Letters for January 27, 2011

For the animals

Time to check your linen closets and storage areas for spare towels and blankets.

Nevada Humane Society is in need again—or still.

As a no-kill shelter with the economy as it is, more and more pets are being surrendered or abandoned.

Washoe County and NHS takes responsibility for their fragile existence until forever homes can be found.

Please check your storage areas and linen closets for towels and blankets as all pets need beds and blankets.

This is a great community service project for any kind of area youth group or adult civic organization or even your office.

Everyone has old towels and blankets not being used. It seems simple, but is greatly appreciated by four-footed creatures who can not say thanks, so we will! I am willing to pick up your donations.

NHS will send a receipt if you need one, or you can drop off at the regional center at 2825 Longley Lane.

Washoe County opens at 10 a.m., and Nevada Humane Society opens at 11 a.m.

Peggy Rew
American Red Cross Dog & Cat First Aid Instructor

The more you know

Re “Bulb busters” (Green, Jan. 20):

Regarding Myth No. 1: “… can last up to nine years.” The life of a CFL is significantly shorter if it is turned on and off frequently. In the case of a five-minute on/off cycle, the lifespan of a CFL can be reduced to close to that of incandescent light bulbs. The U.S. Energy Star program suggests that fluorescent lamps be left on when leaving a room for less than 15 minutes to mitigate this problem.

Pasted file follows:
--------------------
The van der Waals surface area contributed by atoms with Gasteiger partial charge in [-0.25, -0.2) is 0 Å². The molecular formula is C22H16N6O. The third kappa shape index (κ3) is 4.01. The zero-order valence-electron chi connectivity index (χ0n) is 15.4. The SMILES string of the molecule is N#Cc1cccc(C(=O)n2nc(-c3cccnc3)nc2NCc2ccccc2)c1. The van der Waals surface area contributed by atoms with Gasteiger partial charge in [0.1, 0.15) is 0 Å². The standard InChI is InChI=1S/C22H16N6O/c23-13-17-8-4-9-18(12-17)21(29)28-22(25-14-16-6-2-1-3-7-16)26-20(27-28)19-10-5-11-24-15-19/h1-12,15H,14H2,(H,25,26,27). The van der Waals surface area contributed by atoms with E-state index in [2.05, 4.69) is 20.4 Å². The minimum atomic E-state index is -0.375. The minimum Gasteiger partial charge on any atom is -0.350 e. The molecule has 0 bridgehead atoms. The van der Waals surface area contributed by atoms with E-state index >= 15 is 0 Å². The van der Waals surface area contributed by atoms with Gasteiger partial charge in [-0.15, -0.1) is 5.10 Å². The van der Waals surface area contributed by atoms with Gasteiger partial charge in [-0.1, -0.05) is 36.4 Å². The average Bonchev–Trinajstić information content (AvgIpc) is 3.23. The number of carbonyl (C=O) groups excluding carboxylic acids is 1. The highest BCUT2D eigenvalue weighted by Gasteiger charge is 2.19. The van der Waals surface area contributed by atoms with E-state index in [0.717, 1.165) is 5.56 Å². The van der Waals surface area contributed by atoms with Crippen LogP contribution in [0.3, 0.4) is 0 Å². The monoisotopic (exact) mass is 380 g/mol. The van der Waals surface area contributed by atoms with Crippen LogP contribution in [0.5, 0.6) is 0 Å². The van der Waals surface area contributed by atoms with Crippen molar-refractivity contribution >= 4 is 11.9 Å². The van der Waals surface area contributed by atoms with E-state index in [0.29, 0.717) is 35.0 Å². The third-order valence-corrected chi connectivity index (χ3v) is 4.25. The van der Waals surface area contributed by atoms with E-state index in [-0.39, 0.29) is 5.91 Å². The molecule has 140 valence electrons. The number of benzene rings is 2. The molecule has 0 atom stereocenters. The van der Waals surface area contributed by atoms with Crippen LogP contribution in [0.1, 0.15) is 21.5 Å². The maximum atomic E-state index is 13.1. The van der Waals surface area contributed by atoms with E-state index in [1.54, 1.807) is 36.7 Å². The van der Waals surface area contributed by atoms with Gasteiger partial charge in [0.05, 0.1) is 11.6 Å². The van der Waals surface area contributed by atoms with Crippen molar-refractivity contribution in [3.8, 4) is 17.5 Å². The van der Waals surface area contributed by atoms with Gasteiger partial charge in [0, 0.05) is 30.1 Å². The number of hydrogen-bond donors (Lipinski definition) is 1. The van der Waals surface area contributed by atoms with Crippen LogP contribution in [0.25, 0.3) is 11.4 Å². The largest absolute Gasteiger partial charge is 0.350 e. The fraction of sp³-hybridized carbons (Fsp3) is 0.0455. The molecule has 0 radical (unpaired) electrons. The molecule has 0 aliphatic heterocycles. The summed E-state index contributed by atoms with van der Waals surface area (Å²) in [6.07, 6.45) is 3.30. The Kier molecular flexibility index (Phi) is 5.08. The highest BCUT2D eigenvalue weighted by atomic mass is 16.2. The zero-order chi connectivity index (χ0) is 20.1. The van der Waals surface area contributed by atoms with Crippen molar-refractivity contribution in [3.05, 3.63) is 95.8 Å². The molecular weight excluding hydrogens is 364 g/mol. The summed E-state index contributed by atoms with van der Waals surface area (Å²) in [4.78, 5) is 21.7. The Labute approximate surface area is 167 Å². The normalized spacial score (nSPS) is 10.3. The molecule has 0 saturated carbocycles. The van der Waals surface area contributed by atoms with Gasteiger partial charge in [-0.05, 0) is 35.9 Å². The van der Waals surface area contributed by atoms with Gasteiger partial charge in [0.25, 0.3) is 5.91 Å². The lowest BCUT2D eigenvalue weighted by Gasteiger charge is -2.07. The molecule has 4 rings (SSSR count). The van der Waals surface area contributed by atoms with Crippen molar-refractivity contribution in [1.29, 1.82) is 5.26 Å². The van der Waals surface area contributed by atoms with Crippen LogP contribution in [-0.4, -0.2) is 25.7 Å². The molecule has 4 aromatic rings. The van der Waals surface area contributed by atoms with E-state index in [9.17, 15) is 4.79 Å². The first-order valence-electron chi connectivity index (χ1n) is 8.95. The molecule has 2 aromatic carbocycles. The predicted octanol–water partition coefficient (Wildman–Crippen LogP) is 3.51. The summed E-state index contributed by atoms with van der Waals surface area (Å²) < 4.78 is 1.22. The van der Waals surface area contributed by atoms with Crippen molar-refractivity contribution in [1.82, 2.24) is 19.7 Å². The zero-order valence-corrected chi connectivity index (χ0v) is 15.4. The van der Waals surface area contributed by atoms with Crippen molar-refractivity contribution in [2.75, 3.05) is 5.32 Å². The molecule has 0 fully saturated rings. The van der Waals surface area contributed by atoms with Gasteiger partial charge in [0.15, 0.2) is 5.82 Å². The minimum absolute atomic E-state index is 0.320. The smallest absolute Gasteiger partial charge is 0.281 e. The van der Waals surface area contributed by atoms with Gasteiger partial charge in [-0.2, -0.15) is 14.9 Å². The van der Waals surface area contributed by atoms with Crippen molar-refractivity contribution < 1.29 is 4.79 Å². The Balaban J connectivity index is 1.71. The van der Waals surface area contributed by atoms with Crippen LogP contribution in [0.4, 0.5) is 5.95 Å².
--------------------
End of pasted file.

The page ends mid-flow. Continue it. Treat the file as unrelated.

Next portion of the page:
Lauren Scott

Back in the pool

Re “War & Peace” (Feature story, Jan. 20):

I’m very pleased to see this all finally put in print. I learned of Spread Peace Reno and began volunteering with their organization within the first month they were in town. From the beginning, something felt a little off to me about the whole enterprise, which is why I chose to never donate any money, just food and my time. One of the things I liked about their approach to helping the homeless was that they were just giving food directly to people; no forms, no intake process, just simply feeding someone who was hungry. As I watched the organization grow and continued to observe Chris and Tysha Tinney, something felt even more “off” to me. I chose to stop volunteering. When I learned they were opening Spread Peace Café, I became highly suspicious of the funding and their claims that for each meal sold one would be donated to a homeless person. I did not believe that the enterprise was above-board and decided I would not patronize that business. I’m happy to hear that the Tinneys are no longer affiliated with the restaurant, and I agree that a name change and rebranding are necessary. I have thus far been unwilling to set foot in that place. I’ve even skipped seeing friends perform at music shows there because of my feelings about the Tinneys. Now that I understand the Tams are running it solo, I might actually go check it out. Thanks for your reporting on this issue.